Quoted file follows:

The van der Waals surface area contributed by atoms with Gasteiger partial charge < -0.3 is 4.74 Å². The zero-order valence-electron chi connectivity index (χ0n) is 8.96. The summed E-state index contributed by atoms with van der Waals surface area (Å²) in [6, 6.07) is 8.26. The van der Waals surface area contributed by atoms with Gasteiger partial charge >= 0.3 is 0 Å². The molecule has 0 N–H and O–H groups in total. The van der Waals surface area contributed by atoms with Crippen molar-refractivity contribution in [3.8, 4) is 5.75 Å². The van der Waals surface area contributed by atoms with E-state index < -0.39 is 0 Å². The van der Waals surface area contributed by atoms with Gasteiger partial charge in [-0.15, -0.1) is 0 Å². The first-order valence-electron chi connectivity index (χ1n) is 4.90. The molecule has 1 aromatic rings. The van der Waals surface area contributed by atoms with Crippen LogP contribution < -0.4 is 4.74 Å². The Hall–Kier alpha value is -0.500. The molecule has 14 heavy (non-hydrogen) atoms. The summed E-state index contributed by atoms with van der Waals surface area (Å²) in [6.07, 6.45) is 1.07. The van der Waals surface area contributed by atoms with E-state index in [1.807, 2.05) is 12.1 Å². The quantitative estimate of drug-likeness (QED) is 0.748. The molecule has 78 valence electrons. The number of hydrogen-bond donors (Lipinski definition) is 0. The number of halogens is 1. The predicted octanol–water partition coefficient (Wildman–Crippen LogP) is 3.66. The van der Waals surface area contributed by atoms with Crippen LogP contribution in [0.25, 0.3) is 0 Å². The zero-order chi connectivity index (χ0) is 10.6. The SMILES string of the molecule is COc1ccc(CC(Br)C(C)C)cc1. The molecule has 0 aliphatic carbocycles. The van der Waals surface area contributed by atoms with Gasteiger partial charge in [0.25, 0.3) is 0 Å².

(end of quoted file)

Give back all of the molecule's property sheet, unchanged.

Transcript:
The van der Waals surface area contributed by atoms with Gasteiger partial charge < -0.3 is 4.74 Å². The zero-order valence-electron chi connectivity index (χ0n) is 8.96. The summed E-state index contributed by atoms with van der Waals surface area (Å²) in [6, 6.07) is 8.26. The van der Waals surface area contributed by atoms with Gasteiger partial charge >= 0.3 is 0 Å². The molecule has 0 N–H and O–H groups in total. The van der Waals surface area contributed by atoms with Crippen molar-refractivity contribution in [3.8, 4) is 5.75 Å². The van der Waals surface area contributed by atoms with E-state index < -0.39 is 0 Å². The van der Waals surface area contributed by atoms with Gasteiger partial charge in [-0.15, -0.1) is 0 Å². The first-order valence-electron chi connectivity index (χ1n) is 4.90. The molecule has 1 aromatic rings. The van der Waals surface area contributed by atoms with Crippen LogP contribution < -0.4 is 4.74 Å². The Hall–Kier alpha value is -0.500. The molecule has 14 heavy (non-hydrogen) atoms. The summed E-state index contributed by atoms with van der Waals surface area (Å²) in [6.07, 6.45) is 1.07. The van der Waals surface area contributed by atoms with E-state index in [1.807, 2.05) is 12.1 Å². The quantitative estimate of drug-likeness (QED) is 0.748. The molecule has 78 valence electrons. The number of hydrogen-bond donors (Lipinski definition) is 0. The number of halogens is 1. The predicted octanol–water partition coefficient (Wildman–Crippen LogP) is 3.66. The van der Waals surface area contributed by atoms with Crippen LogP contribution in [0.25, 0.3) is 0 Å². The zero-order chi connectivity index (χ0) is 10.6. The SMILES string of the molecule is COc1ccc(CC(Br)C(C)C)cc1. The molecule has 0 aliphatic carbocycles. The van der Waals surface area contributed by atoms with Gasteiger partial charge in [0.25, 0.3) is 0 Å².